Visualizing Data

Seeing patterns. Spotting trends. Going beyond Excel.

Data visualization is necessary because you don’t know anything about my data, and vice versa. A chart of crime rate is not an actual picture of a victimized column killed by an error bar to the head, X and Y axes acting as police tape to keep back the bystanders of numbers and units. You know that. When one sees a graph or chart or map, one is seeing a visualization of data. Presented below in no particular order of importance (except perhaps the first one) are resources that I have found helpful in visualizing numeric data.


FlowingData is a site all about visualizing data and teaching others how to do it. And to do it well. Created by Nathan Yau, this site, at minimum, offers graphic design inspiration to the visitor. I personally began following this site because of his presentation of datasets that anyone would find interesting, even if the data presented is sometimes linked in from other sites (example). FlowingData offers paid membership which unlocks a four week training course in R (“statistics” program) and numerous, constantly added tutorials on data analysis and visualization. Much of the training utilizes R. Yau really, really likes R. In addition, he has written some books and provides guides to certain topics in data visualization.

R + ggplot2

R is the statistics and programming language mentioned just above. But rather than explain its uses here, I’ll explain over here. Here is an example of plotting with R and the ggplot2 package.

lm <- lm(soil$p_meh3 ~ soil$p_olsen)

soil %>%
  ggplot(aes(x = p_olsen,
             y = p_meh3)) +
    method = "lm",
    color = "#900000",
    se = FALSE,
    size = 0.5
  ) +
  geom_point() +
    geom = "text",
    x = 10,
    y = 150,
    label = paste("R^2 == ", round(summary(lm)$r.squared,
                                   digits = 2)),
    parse = TRUE,
    family = "Roboto Condensed"
  ) +
    x = "Olsen (ppm)",
    y = "Mehlich III (ppm)",
    title = "Correlation of Olsen and Mehlich III soil phosphorus extractions",
    caption = "source: gradcylinder"
## `geom_smooth()` using formula 'y ~ x'

Google Sheets

I love using Google products for one main reason: I can access the data confidently from any computer. Because the data is stored on Google servers, I don’t have to worry (as much) about accidentally deleting and losing an important spreadsheet file from an external drive.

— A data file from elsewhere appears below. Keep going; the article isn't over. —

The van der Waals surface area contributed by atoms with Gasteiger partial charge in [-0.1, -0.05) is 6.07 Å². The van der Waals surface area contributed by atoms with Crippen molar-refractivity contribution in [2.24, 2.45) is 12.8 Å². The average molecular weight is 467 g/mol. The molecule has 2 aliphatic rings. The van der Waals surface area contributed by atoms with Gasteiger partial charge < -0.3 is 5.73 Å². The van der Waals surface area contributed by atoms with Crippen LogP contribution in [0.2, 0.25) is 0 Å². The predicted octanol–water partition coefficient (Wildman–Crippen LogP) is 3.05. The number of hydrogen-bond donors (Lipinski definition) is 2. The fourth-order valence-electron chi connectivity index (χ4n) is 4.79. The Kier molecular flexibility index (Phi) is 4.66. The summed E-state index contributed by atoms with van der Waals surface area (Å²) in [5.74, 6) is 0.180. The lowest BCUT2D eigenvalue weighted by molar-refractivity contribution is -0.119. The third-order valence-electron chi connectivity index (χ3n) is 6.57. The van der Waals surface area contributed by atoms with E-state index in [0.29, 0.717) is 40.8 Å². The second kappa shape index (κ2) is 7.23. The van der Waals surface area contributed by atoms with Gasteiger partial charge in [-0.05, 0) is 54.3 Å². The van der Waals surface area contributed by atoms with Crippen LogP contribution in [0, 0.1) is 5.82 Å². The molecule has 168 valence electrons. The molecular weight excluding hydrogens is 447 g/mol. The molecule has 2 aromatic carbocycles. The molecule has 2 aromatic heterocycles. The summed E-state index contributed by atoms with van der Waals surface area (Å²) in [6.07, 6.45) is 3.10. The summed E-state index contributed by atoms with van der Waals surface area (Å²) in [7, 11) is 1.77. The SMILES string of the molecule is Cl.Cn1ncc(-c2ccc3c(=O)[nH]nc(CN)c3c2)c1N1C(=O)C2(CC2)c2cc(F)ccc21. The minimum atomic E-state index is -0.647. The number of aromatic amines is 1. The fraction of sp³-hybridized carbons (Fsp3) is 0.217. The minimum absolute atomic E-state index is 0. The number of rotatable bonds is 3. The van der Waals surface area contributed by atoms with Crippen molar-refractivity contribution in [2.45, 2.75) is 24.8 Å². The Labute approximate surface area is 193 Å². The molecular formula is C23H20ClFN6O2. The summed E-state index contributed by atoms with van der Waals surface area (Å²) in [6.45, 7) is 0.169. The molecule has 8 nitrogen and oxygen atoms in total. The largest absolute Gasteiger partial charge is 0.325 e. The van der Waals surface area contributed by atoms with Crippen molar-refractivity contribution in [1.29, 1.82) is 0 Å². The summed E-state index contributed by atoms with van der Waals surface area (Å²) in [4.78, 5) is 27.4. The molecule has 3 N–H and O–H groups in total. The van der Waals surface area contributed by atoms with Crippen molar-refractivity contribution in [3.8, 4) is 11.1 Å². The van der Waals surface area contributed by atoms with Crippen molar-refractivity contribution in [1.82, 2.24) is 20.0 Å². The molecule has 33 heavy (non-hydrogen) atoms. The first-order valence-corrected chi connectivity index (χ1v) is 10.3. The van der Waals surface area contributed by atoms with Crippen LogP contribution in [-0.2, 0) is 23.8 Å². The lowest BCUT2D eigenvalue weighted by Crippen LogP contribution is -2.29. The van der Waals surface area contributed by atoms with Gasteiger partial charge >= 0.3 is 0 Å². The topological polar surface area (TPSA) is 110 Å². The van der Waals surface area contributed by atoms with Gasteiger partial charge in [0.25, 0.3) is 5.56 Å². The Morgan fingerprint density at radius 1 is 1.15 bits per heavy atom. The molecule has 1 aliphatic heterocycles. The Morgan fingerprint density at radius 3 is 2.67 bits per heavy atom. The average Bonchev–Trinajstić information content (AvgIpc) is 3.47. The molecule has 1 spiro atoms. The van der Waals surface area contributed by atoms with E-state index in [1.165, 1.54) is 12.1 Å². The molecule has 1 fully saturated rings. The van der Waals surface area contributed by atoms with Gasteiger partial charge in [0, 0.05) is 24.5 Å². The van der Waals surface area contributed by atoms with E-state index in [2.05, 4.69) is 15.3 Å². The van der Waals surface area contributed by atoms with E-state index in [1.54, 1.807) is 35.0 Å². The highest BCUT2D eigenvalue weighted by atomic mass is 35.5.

Google Sheets is more or less a full spreadsheet program that runs in a browser. Sheets also allows for real-time collaboration on a dataset. Simply create a shareable link and give it to a colleague. Making charts is quite simple, and Google has quite a lot of chart options, including basic maps and motion charts. If you don’t know what a motion chart is, check this out. Google Sheet charts can be embedded into websites, updating whenever changes to the chart data are made.

Microsoft Excel

Is there much for me to explain here? You know what Excel is, right? When creating graphs in Excel, I do like being able to quickly change the overall appearance of the graph by selecting different templates provided by Microsoft. With that said, not all the templates are visually appealing. Some of the automatically assigned colors are kind of bland. And exporting graphs? Can only really be done if one is copying and pasting into Powerpoint or Word.


Datawrapper quickly and intuitively takes data–even just copied and pasted–and provides easy chart making tools, no coding required. Datawrapper has been growing its features and abilities for a while now, and expanding its knowledge base for those just learning how to make visualization. For example, here are some basic cartography instruction for creating quick choropleth maps. Since last I used it, the site has added more chart types, and has chart annotation options, too. And they are German, so things work like a Mercedes-Benz F1 car.


Tableau offers data visualization and analysis software, including Tableau Public, a free program and platform that streamlines visualization and online publishing. The visualizations are far more comprehensive than Sheets or Excel, giving the user the ability to create dashboards or stories out of multiple graphs. Here is an example of a dashboard that recently won a student contest. As for me, I haven’t used this software much, but I was impressed by how quickly I could make a simple map.


RAW is a nifty little site for for designers and vis geeks that:

“…aims at providing a missing link between spreadsheet applications (e.g. Microsoft Excel, Apple Numbers, OpenRefine) and vector graphics editors (e.g. Adobe Illustrator, Inkscape, Sketch).”

Creating a graph is easy and intuitive, as explained here. Labeling axes and adding titles and legends are not options. The idea here is to export the graph as a vector for post-design. But at least they have improved RAW to ignore null values in my data, whereas before plotted points along y = 0.00 (except for whatever is happening in the top left corner).



And if one needs a quick chart to demonstrate something (e.g. correlation, basic pattern in a chart one recently saw but don’t have the data for reproducing, etc.), then one should try DrawMyData. This site makes it really easy to add points to a chart and export the data to a .csv file.


ChartAccent is a really useful tool for creating basic graphs that need annotation. Sometimes, graphs speak for themselves, but often you’ll need to draw the eyes of viewers to a certain data point, certain trend or pattern, or at least acknowledge the data source if not your own.

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